Bad omens all.
Yet, recent polls suggest the electoral maths, voter demographics and Mitt Romney’s challenges as a candidate could align to keep Obama in the White House despite a limping economy—thereby defying the dark portents served up during previous presidential elections.
One of the oddities of 2012 has been the electorate’s assessment about how the economy got into this mess, who’s to blame, and who has the best chance to fix it. Americans say unemployment has remained high in part because fighting in Washington has blocked legislative action. In addition, they’re more apt to blame “Congress” than the president. And while assigning blame, majorities consistently say George W. Bush is responsible for the current state of the economy, rather than Obama. All of that might indicate that the president is sporting some custom-made Teflon.
But according to recent polls, Romney has been ranked by the public as better able to handle the deficit, the economy, job creation, and taxes, while Obama is ahead of his challenger on foreign policy, and the two candidates are head-to-head in terms of handling health care. People know Obama better than Romney and they say the president is more likeable, trustworthy, and understands their problems better than does the former Massachusetts governor. But Romney’s strength among voters may spring from their confidence that the Republican candidate can “get things done.”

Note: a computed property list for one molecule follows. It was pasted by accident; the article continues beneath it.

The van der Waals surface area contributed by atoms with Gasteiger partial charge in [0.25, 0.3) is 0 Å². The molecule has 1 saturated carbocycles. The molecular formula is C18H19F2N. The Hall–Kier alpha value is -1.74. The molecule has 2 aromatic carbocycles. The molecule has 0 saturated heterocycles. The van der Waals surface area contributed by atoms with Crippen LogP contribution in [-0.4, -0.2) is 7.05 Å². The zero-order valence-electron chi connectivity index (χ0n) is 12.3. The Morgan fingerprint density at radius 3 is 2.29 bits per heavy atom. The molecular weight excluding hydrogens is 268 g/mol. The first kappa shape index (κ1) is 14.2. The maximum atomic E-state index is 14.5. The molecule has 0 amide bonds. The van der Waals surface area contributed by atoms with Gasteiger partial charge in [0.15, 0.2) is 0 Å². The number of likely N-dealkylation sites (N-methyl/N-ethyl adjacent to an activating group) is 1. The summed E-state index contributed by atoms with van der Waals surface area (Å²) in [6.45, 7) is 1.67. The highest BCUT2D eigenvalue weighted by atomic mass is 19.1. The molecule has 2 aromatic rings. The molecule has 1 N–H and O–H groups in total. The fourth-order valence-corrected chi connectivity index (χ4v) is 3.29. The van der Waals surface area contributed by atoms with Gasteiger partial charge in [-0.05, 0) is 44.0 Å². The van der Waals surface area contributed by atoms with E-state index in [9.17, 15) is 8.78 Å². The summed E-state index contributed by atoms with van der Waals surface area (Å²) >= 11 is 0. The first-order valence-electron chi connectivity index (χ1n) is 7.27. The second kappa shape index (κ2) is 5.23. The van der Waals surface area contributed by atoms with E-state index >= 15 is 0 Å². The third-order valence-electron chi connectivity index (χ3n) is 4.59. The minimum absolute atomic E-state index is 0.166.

So far, Obama has not been arguing that Romney cannot or will not settle disagreements with Congress to get things done—just the opposite. The president warns supporters that the former governor will get the wrong things done—he’ll join forces with his party to enact policies embraced during the Bush years with unhappy results.
During a White House event Friday, Obama said July’s employment report was more evidence that jobs are gradually coming back—a total of 1.1 million added thus far in 2012 and 4.5 million since the depths of the recession.
“We’ve got more work to do” to help the middle-class “reclaim the kind of financial security that was slipping away from them for too long,” he said. To help illustrate his point, the White House invited 13 unidentified people to stand behind the president to represent middle-class taxpayers.
Obama challenged Congress to boost working families’ confidence by passing legislation right away that would extend the Bush tax cuts, which are set to expire this year, for those earning less than $250,000. Congress returns to work after labour Day.